Diving into the Darkness

As a creative, I look for windows into the human psyche wherever I can find them. I listen to conversations in the booth behind me at my local coffee shop (I know. Bad). I watch interesting documentaries on Netflix, pay attention to the lyrics in folk songs, read essays and poems, and watch indie films.

Almost more than anything else, I listen to podcasts.

Podcasts have an advantage over other forms of media because I can consume them while I’m running or washing dishes. I’ve written before about how well-chosen episodes stay with me for days, even weeks, after I’ve listened to them. They send my mind down new paths and bring fresh insight into old problems. All of this helps me craft better stories.

Recently, though, I’ve had to call it quits on one of my favorite genres–true crime.

The problem is I get into the habit of binge listening to one horrific incident after another. I’m riveted by them, but my spirit sinks with each gory detail. I notice I don’t feel like going for my afternoon run or talking to my kids when I’m on a listening jag. Worse, I dream about crime and often waking up groggy and disoriented. Finally, I start obsessing about how God sees all the wickedness people commit against one other, and how he could stop it but often doesn’t. At least not in this life.

I’m left lethargic and on edge.

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So, yesterday, I went to my playlist and deleted my crime shows. I sort-of hated to do it because, as I’ve (also) mentioned before, I’m waiting to hear back about the status of my novel, and listening keeps my mind off things, at least for 30 minutes at a time. No amount of distraction is worth the emotional darkness, though. I’m simply going to have to find another way to survive, and, hopefully, to stay productive and present.

How about you? What do you do to pass the time when you’re in a season of waiting? How much darkness is too much?

Art in the Second Half of Life

Some of the pros of pursuing a creative field in my forties are that

  • I feel calmer, braver, and less neurotic than I did when I was younger.
  • I’ve mostly raised my kids, so I don’t have Mom Guilt when I take time away from them to get better at my craft.
  • I’m more disciplined with my time because, honestly, there are fewer things in my life that feel like interesting distractions (with the possible exception of podcasts on unsolved murders).

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But there are cons, too.

  • I feel rushed, like I’m always on the verge of running out of time. It’s hard not to compare myself to twenty or thirty-somethings who are doing all the things I’m doing, but sooner, so the odds of success seem ever in their favor.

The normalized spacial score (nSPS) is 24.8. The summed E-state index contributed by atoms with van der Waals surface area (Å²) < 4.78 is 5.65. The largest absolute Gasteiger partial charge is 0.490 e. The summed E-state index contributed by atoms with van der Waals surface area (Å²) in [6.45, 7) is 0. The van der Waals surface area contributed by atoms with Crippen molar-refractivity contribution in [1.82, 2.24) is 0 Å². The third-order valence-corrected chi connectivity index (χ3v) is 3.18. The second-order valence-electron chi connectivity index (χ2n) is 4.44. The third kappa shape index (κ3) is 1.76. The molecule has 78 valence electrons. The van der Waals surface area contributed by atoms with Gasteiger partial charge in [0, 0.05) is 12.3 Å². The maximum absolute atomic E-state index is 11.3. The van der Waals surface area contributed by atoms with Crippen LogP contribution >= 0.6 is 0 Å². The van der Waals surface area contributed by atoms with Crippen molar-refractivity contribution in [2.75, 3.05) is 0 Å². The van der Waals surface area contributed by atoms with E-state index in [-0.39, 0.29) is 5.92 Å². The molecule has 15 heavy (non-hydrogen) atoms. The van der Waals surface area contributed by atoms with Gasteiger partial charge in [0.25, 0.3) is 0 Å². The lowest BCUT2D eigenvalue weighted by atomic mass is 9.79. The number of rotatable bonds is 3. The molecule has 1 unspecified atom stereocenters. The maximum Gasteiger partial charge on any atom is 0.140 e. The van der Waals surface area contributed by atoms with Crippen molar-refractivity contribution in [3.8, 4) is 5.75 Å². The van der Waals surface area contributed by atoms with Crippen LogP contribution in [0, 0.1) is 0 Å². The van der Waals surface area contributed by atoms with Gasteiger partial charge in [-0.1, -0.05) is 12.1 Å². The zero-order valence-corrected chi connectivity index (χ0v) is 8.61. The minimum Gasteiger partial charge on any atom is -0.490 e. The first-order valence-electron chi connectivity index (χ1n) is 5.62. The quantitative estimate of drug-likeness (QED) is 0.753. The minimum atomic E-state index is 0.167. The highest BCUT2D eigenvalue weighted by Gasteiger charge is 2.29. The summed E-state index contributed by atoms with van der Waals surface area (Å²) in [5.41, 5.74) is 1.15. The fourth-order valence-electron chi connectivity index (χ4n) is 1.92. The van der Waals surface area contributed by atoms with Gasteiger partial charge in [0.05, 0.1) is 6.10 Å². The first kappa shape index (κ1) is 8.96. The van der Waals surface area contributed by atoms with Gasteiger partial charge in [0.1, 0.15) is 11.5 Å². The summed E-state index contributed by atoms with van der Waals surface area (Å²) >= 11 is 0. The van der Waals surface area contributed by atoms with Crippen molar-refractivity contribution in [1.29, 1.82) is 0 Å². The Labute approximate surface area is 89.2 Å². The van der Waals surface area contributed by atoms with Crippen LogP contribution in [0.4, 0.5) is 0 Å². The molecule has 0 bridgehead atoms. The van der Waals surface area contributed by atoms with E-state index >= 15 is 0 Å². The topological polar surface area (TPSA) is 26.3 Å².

• I get mentally exhausted sooner than I did in my twenties, and I wonder if my ideas are “safer” because of this mellow(er) decade.
  • I’m physically tired.

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In order to keep going, I have to remind myself that

  • I was meant to find this path at this time (I believe God directs our lives more than we realize).
  • My ideas are probably less wild but truer than if I’d written them down earlier. This is because I’ve lived more. I’ve sat in the shadows with people. I’ve traveled the world. This has to count for something.
  • My life is going to pass whether I pursue writing or not. Since there’s no slowing down the passage of time, I might as well spend some of it doing what I love.

Are you thinking of creating art in the second half of your life? If you need a little encouragement, check out these women who got published after the age of 40. 

The Power of 15

You know what Americans say when you ask how they are?

(If you said fine, you’re so ten years ago).

The new answer is busy.

I say it, too, because it’s true. I’m busy. You’re busy. All God’s (American) children are busy.

The question I’ve been asking for a long time: How do I maintain the mental margin needed to foster creativity when there’s something to do every minute of the day?

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Photo by Úrsula Madariaga on Pexels.com

Then I noticed something.

Most days, I find myself with the odd chunk of time, a snippet of dead space where I could be getting something done, but I just don’t want to. Lately, instead of feeling guilty that I’m not being ultra-productive, I’ve been staring off into space, if only for 10-15 minutes. I don’t look at my phone or check email. I don’t try to fit in a little reading. I sure as heck don’t try to work on my book.

I just daydream.

It’s sort-of saving my life. I find I have more peace and clarity on days when I give myself this kind of mini-break. I can tap into my creative side more easily when it’s time to write or edit. Often, my ideas are queued up, just waiting for me to implement them.

In short, letting my brain wander for 10-15 minutes has paid big creative dividends, so I’m not planning on ditching this “wasted” time any time soon.

What about you? Do you have a few minutes you can afford to “squander” by letting yourself do nothing but think?

I hope you do.